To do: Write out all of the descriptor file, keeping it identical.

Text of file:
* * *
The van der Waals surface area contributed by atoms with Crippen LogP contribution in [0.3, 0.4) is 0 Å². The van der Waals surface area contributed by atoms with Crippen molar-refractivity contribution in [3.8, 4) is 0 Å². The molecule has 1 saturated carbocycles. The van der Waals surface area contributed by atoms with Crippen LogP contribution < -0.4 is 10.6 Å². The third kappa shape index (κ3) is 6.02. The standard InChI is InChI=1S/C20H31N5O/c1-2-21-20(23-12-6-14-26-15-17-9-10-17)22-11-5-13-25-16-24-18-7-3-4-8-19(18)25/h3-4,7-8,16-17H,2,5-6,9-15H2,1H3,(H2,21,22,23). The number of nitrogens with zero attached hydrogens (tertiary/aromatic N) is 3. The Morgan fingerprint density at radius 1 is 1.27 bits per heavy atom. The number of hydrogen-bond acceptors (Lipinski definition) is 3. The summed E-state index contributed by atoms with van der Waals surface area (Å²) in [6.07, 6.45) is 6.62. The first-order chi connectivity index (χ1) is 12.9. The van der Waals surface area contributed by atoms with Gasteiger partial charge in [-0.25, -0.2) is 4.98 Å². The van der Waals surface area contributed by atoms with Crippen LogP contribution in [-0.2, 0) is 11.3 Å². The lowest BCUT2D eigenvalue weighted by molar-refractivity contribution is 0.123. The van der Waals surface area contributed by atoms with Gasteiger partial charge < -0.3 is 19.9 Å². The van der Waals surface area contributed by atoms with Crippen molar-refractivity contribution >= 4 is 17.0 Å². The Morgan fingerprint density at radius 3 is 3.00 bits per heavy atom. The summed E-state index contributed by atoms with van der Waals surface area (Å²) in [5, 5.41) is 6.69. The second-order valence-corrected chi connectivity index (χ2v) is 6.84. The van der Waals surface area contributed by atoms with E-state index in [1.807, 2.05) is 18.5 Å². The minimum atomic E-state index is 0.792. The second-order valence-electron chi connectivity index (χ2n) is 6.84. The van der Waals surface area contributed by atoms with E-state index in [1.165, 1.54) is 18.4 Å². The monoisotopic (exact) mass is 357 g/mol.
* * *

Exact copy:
The van der Waals surface area contributed by atoms with Crippen LogP contribution in [0.3, 0.4) is 0 Å². The van der Waals surface area contributed by atoms with Crippen molar-refractivity contribution in [3.8, 4) is 0 Å². The molecule has 1 saturated carbocycles. The van der Waals surface area contributed by atoms with Crippen LogP contribution < -0.4 is 10.6 Å². The third kappa shape index (κ3) is 6.02. The standard InChI is InChI=1S/C20H31N5O/c1-2-21-20(23-12-6-14-26-15-17-9-10-17)22-11-5-13-25-16-24-18-7-3-4-8-19(18)25/h3-4,7-8,16-17H,2,5-6,9-15H2,1H3,(H2,21,22,23). The number of nitrogens with zero attached hydrogens (tertiary/aromatic N) is 3. The Morgan fingerprint density at radius 1 is 1.27 bits per heavy atom. The number of hydrogen-bond acceptors (Lipinski definition) is 3. The summed E-state index contributed by atoms with van der Waals surface area (Å²) in [6.07, 6.45) is 6.62. The first-order chi connectivity index (χ1) is 12.9. The van der Waals surface area contributed by atoms with Gasteiger partial charge in [-0.25, -0.2) is 4.98 Å². The van der Waals surface area contributed by atoms with Crippen LogP contribution in [-0.2, 0) is 11.3 Å². The lowest BCUT2D eigenvalue weighted by molar-refractivity contribution is 0.123. The van der Waals surface area contributed by atoms with Gasteiger partial charge < -0.3 is 19.9 Å². The van der Waals surface area contributed by atoms with Crippen molar-refractivity contribution >= 4 is 17.0 Å². The Morgan fingerprint density at radius 3 is 3.00 bits per heavy atom. The summed E-state index contributed by atoms with van der Waals surface area (Å²) in [5, 5.41) is 6.69. The second-order valence-corrected chi connectivity index (χ2v) is 6.84. The van der Waals surface area contributed by atoms with E-state index in [1.807, 2.05) is 18.5 Å². The minimum atomic E-state index is 0.792. The second-order valence-electron chi connectivity index (χ2n) is 6.84. The van der Waals surface area contributed by atoms with E-state index in [1.165, 1.54) is 18.4 Å². The monoisotopic (exact) mass is 357 g/mol.